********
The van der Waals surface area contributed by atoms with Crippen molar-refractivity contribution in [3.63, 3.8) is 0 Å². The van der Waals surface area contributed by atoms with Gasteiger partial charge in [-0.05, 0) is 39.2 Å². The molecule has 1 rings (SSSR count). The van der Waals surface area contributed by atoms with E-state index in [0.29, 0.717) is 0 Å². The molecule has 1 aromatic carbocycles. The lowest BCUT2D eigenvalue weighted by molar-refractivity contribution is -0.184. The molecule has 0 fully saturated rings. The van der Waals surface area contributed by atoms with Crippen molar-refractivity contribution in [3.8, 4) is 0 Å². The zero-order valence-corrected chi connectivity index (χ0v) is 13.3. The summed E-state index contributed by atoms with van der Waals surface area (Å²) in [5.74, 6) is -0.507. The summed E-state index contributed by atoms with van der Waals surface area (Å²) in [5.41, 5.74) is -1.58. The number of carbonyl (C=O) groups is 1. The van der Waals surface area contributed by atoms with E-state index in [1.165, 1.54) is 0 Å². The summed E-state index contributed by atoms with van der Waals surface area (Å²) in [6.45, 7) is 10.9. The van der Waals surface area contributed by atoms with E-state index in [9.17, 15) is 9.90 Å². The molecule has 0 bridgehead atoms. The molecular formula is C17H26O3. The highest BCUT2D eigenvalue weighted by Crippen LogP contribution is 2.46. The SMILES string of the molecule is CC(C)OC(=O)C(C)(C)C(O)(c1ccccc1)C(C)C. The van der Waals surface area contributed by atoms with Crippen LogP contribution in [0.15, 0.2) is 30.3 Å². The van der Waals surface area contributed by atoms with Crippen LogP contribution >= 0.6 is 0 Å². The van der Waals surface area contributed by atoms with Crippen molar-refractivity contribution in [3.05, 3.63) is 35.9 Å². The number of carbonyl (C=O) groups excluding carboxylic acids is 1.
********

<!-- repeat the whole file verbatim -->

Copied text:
The van der Waals surface area contributed by atoms with Crippen molar-refractivity contribution in [3.63, 3.8) is 0 Å². The van der Waals surface area contributed by atoms with Gasteiger partial charge in [-0.05, 0) is 39.2 Å². The molecule has 1 rings (SSSR count). The van der Waals surface area contributed by atoms with E-state index in [0.29, 0.717) is 0 Å². The molecule has 1 aromatic carbocycles. The lowest BCUT2D eigenvalue weighted by molar-refractivity contribution is -0.184. The molecule has 0 fully saturated rings. The van der Waals surface area contributed by atoms with Crippen molar-refractivity contribution in [3.8, 4) is 0 Å². The zero-order valence-corrected chi connectivity index (χ0v) is 13.3. The summed E-state index contributed by atoms with van der Waals surface area (Å²) in [5.74, 6) is -0.507. The summed E-state index contributed by atoms with van der Waals surface area (Å²) in [5.41, 5.74) is -1.58. The number of carbonyl (C=O) groups is 1. The van der Waals surface area contributed by atoms with E-state index in [1.165, 1.54) is 0 Å². The summed E-state index contributed by atoms with van der Waals surface area (Å²) in [6.45, 7) is 10.9. The van der Waals surface area contributed by atoms with E-state index in [9.17, 15) is 9.90 Å². The molecule has 0 bridgehead atoms. The molecular formula is C17H26O3. The highest BCUT2D eigenvalue weighted by Crippen LogP contribution is 2.46. The SMILES string of the molecule is CC(C)OC(=O)C(C)(C)C(O)(c1ccccc1)C(C)C. The van der Waals surface area contributed by atoms with Crippen LogP contribution in [0.15, 0.2) is 30.3 Å². The van der Waals surface area contributed by atoms with Crippen LogP contribution >= 0.6 is 0 Å². The van der Waals surface area contributed by atoms with Crippen molar-refractivity contribution in [3.05, 3.63) is 35.9 Å². The number of carbonyl (C=O) groups excluding carboxylic acids is 1.